2 penny shares to consider buying while their prices are still cheap

I thought these two penny shares looked good value in late 2023. Their prices have gained since then, but I still like what I see today.

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I’m going to slightly stretch the usual definition of penny shares today. But I hope you’ll understand when I explain why.

Typically, in the UK we think of a penny stock as one with a share price of less than a pound, and a market cap of under £100m.

And that’s exactly what the two I’m looking at today were like when I last examined them in late 2023. Since then, they’ve both risen. And one has crept up to a bit over £100m. But not by a lot.

Nearly penny share

My, erm, nearly penny share is the CT UK High Income (LSE: CHI) investment trust. After recent gains, the market cap almost squeezes in at £106m. And the share price only just qualifies, at 95p.

But I think there could be more to come, and I reckon 95p is still too cheap.

Among the trust’s top 10 holdings, Shell is at number one. There’s long-term risk with oil, but when I see a price-to-earnings (P/E) ratio of only around eight, my eyes sparkle.

Billionaire investor Warren Buffett is still big on oil, and he usually knows good value when he sees it.

Big dividends

Phoenix Group Holdings is in there, with its stunning 10.9% forecast dividend yield.

There’s NatWest Group too. And that’s possibly my favourite FTSE 100 bank right now, with a 5.5% yield.

As well as holding some of my top Footsie picks, the trust’s shares can be bought at a discount of 2.3%. It was 6% not long ago, which suggests investors are getting back in.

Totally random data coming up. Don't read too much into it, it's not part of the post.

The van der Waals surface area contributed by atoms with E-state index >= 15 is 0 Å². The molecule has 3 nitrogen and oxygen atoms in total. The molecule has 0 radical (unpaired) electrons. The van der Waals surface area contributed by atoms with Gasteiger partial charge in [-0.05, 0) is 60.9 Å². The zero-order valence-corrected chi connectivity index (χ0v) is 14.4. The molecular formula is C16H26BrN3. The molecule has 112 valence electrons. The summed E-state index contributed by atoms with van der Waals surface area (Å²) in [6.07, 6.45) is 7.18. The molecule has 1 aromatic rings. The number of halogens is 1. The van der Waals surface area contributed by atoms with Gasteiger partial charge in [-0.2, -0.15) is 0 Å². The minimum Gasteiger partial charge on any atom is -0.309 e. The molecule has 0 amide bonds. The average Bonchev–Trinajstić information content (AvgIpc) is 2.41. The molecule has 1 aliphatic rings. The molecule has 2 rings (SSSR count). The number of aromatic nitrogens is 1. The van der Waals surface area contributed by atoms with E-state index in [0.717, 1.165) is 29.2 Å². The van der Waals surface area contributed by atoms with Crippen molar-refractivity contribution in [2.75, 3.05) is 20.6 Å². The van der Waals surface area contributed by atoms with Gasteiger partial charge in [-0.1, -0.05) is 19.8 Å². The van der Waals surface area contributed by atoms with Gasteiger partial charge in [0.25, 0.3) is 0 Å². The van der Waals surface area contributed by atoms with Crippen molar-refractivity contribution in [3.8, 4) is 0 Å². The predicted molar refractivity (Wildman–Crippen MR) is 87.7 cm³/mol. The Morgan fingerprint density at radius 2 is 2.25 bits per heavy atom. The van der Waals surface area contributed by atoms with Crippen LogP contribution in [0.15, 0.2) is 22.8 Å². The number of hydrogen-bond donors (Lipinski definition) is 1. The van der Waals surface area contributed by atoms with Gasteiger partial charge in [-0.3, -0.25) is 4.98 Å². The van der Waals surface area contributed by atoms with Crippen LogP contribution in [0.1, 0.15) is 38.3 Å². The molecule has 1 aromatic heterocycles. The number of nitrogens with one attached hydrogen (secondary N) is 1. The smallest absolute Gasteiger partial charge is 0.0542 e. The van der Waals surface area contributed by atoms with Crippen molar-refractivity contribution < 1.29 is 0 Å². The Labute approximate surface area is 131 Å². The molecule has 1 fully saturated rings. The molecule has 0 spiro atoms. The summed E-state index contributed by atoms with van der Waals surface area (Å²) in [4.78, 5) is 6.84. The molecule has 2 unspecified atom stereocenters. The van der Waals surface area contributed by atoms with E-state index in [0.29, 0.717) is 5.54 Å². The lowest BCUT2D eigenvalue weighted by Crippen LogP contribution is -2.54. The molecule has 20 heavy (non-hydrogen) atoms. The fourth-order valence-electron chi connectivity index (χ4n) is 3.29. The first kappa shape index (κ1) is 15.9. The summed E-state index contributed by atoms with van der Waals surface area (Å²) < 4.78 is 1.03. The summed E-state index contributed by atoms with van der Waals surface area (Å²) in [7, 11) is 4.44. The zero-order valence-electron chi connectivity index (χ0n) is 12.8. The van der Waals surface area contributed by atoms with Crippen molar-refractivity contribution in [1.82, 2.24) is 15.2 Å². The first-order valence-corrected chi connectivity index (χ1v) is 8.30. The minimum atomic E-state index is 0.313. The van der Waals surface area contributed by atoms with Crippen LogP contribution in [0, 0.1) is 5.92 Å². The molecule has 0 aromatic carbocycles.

A small trust like this shares the risks of the stocks it holds. And those risks tend to be magnified as investment trust shares can fall to a big discount if those holdings fall.

But on the other hand, we get diversification thrown in.

Mining growth

Anglo Asian Mining (LSE: AAZ) has a £72m market cap and a 64p share price at the time of writing.

Again, it’s one I’ve been watching since late last year. And, after a long share price slide, it’s finally been picking up a bit.

FY 23 results were a bit disappointing, as revenue for the year fell to $45.9m, from $84.7m. Anglo Asian produces gold, copper and silver, and the lower revenue was due to lower production.

The firm posted a $32m loss before tax, following a 2022 profit of $7.5m. The balance sheet fell to a net debt of $10.3m at 31 December.

Look ahead

The reason I’m optimistic? Some key resources should come on-line in the current year, with the Gilar mine looking like a major asset. First ore is expected by the end of 2024. And the firm has doubled the capacity of a flotation processing plant “in anticipation of processing richer ores from Gilar.

With a lot of miners at this stage of development, there’s very much a ‘jam tomorrow’ aspect. And I wonder if new cash might be needed before any return to profit.

But Anglo Asian has been generally profitable, which boosts my confidence.

Should you invest, the value of your investment may rise or fall and your capital is at risk. Before investing, your individual circumstances should be assessed. Consider taking independent financial advice.

Alan Oscroft has no position in any of the shares mentioned. The Motley Fool UK has no position in any of the shares mentioned. Views expressed on the companies mentioned in this article are those of the writer and therefore may differ from the official recommendations we make in our subscription services such as Share Advisor, Hidden Winners and Pro. Here at The Motley Fool we believe that considering a diverse range of insights makes us better investors.

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